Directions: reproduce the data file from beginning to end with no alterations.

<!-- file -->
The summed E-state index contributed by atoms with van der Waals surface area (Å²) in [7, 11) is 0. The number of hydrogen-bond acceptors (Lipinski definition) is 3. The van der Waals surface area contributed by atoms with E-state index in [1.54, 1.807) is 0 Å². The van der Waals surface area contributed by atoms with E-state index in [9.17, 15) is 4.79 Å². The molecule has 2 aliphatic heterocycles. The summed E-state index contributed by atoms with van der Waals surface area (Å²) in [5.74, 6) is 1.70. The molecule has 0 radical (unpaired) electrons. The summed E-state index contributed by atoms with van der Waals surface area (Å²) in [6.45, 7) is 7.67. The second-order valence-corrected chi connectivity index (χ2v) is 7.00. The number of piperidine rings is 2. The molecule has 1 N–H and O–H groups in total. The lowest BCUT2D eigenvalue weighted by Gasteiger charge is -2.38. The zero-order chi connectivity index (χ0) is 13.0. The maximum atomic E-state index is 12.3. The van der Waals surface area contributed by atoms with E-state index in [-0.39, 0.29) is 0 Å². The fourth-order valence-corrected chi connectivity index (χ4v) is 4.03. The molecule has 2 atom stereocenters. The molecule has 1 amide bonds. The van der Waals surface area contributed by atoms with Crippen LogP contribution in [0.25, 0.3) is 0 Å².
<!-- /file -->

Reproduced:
The summed E-state index contributed by atoms with van der Waals surface area (Å²) in [7, 11) is 0. The number of hydrogen-bond acceptors (Lipinski definition) is 3. The van der Waals surface area contributed by atoms with E-state index in [1.54, 1.807) is 0 Å². The van der Waals surface area contributed by atoms with E-state index in [9.17, 15) is 4.79 Å². The molecule has 2 aliphatic heterocycles. The summed E-state index contributed by atoms with van der Waals surface area (Å²) in [5.74, 6) is 1.70. The molecule has 0 radical (unpaired) electrons. The summed E-state index contributed by atoms with van der Waals surface area (Å²) in [6.45, 7) is 7.67. The second-order valence-corrected chi connectivity index (χ2v) is 7.00. The number of piperidine rings is 2. The molecule has 1 N–H and O–H groups in total. The lowest BCUT2D eigenvalue weighted by Gasteiger charge is -2.38. The zero-order chi connectivity index (χ0) is 13.0. The maximum atomic E-state index is 12.3. The van der Waals surface area contributed by atoms with E-state index in [-0.39, 0.29) is 0 Å². The fourth-order valence-corrected chi connectivity index (χ4v) is 4.03. The molecule has 2 atom stereocenters. The molecule has 1 amide bonds. The van der Waals surface area contributed by atoms with Crippen LogP contribution in [0.25, 0.3) is 0 Å².